Today, my Partners and I at Meritage Funds announced that we’ve established a new platform in the data center colocation market. Headquartered in Seattle, WA, Digital Fortress operates nearly 50,000 square feet of data center colocation space, focused on delivering high-power density installations to enterprise customers. A Meritage Funds blog post announcing the investment has much more on our thesis and goals for the investment.
Tech people use the phrase “there is a pony in here somewhere” to describe a tough situation where there is a hidden big opportunity. I hear it most often in the context of a stagnating business that can’t seem to break-out and needs a new catalyst for growth. For example, in businesses that need to make a pivot (btw, the most overused word of 2010/2011 in my mind).
I like the idea behind finding the pony, although not the specific phrase for reasons made clear below. Which leaves a very important question: How do you find the pony? I recommend the following process:
One of the trends I’ve observed over the past several years is that more and more technology entrepreneurs are starting service-delivery business. By services businesses, I’m referring to the category of businesses that some venture investors refer to as technology-enabled services (“TES”). We at Meritage prefer the term network-enabled services (“NES”), which we think more accurately demonstrates the fundamental innovation in the business model, which is that there is a high-level of connectivity between the service delivery platform and the customer. Services is a big tent, so to ground it, put your mind on business models like SaaS, cloud computing, and even search.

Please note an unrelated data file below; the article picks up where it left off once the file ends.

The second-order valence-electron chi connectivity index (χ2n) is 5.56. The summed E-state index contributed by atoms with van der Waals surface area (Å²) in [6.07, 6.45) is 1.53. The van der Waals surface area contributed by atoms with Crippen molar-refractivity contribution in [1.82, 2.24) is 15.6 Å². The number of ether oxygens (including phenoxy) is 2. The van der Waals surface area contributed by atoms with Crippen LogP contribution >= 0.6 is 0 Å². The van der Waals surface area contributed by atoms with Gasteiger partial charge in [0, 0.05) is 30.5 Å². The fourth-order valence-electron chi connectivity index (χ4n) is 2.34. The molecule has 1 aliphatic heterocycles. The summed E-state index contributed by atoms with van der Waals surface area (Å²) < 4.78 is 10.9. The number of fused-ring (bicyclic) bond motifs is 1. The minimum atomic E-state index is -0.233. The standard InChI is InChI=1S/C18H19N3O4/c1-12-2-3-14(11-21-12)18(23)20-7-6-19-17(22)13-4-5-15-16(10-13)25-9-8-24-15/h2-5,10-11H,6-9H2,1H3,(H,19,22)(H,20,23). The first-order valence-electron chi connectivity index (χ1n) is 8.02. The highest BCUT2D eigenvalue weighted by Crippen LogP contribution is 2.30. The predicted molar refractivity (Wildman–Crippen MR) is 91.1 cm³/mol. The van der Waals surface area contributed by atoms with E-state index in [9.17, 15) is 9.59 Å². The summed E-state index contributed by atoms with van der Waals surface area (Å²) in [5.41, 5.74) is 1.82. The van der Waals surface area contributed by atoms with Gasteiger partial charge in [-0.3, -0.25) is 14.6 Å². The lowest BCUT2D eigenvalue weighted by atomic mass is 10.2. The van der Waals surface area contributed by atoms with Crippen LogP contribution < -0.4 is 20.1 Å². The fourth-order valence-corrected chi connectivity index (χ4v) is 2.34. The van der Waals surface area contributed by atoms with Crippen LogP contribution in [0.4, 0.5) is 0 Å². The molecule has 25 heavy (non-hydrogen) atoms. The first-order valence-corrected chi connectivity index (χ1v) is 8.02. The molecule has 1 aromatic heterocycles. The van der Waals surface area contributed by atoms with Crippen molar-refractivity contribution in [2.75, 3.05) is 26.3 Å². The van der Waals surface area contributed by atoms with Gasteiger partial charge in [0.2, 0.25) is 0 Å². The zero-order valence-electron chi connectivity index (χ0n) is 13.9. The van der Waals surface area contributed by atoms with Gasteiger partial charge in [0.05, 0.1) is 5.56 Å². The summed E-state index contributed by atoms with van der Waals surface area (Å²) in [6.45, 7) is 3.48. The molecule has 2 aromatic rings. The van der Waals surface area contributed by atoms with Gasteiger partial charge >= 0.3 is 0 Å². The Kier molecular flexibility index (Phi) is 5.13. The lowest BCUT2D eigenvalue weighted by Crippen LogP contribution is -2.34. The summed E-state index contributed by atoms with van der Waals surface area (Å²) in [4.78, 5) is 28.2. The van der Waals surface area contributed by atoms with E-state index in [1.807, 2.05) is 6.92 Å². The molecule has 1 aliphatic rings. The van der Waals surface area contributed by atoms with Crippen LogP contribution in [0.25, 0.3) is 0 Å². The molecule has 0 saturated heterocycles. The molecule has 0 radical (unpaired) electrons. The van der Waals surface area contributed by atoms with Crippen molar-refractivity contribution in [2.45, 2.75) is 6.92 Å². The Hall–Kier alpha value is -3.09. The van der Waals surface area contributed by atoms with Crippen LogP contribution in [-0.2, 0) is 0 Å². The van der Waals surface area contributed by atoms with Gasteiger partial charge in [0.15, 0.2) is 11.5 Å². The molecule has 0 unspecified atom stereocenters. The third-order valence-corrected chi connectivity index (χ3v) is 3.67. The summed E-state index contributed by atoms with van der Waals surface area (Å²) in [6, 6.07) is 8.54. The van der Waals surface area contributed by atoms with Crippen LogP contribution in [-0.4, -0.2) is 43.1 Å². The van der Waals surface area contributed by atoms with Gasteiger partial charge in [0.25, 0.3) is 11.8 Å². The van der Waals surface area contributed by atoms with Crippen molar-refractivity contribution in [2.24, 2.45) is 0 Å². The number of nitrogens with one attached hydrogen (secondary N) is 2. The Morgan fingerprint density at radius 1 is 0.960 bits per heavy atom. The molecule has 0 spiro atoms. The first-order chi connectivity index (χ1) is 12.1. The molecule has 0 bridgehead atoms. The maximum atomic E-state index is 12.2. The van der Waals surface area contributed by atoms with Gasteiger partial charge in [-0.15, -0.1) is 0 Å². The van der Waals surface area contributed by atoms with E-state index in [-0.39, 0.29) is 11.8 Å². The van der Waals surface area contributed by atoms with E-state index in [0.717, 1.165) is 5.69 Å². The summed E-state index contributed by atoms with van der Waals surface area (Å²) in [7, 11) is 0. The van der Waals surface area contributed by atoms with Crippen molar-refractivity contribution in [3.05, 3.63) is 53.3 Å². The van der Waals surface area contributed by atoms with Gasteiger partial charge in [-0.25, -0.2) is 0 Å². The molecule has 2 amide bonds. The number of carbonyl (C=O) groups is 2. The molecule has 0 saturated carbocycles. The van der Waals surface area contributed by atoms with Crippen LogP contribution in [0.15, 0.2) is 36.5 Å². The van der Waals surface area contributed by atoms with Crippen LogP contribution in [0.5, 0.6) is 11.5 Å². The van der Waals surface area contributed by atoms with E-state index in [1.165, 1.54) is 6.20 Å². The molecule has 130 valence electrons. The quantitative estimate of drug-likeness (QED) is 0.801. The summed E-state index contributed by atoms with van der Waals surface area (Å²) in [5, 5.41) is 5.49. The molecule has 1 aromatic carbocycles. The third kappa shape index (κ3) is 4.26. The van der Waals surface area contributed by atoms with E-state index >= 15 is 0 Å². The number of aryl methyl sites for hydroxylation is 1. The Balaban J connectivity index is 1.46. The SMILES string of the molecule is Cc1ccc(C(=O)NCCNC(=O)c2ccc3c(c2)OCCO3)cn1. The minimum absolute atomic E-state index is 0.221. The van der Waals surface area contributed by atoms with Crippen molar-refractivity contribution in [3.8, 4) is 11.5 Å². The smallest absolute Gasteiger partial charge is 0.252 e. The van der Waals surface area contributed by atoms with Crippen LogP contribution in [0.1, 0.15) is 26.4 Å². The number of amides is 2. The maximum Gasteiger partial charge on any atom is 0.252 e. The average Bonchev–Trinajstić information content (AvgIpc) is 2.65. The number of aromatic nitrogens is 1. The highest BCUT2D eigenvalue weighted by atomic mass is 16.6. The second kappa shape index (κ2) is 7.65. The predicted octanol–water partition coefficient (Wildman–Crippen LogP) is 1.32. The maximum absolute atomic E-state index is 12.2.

Last week, I attended GigaOm’s Structure ’09 Conference: Put Cloud Computing to Work. It was worthwhile to attend and I intend to return next year. It was exciting to see how the services business model is being rapidly adopted by the technology-delivery value-chain.
In a talk titled The Cloud in Context, Russ Daniels, VP and CTO of Cloud Services Strategy at HP put it most succinctly, describing HP’s vision as:
“Everything is a Service”.
Full video of Daniels’ talk here. While the “everything is a service” mantra is almost certainly overreaching, it drives home an undeniable point; the action is in services. To make it fully, I think you have to start with the view from the customer’s perspective.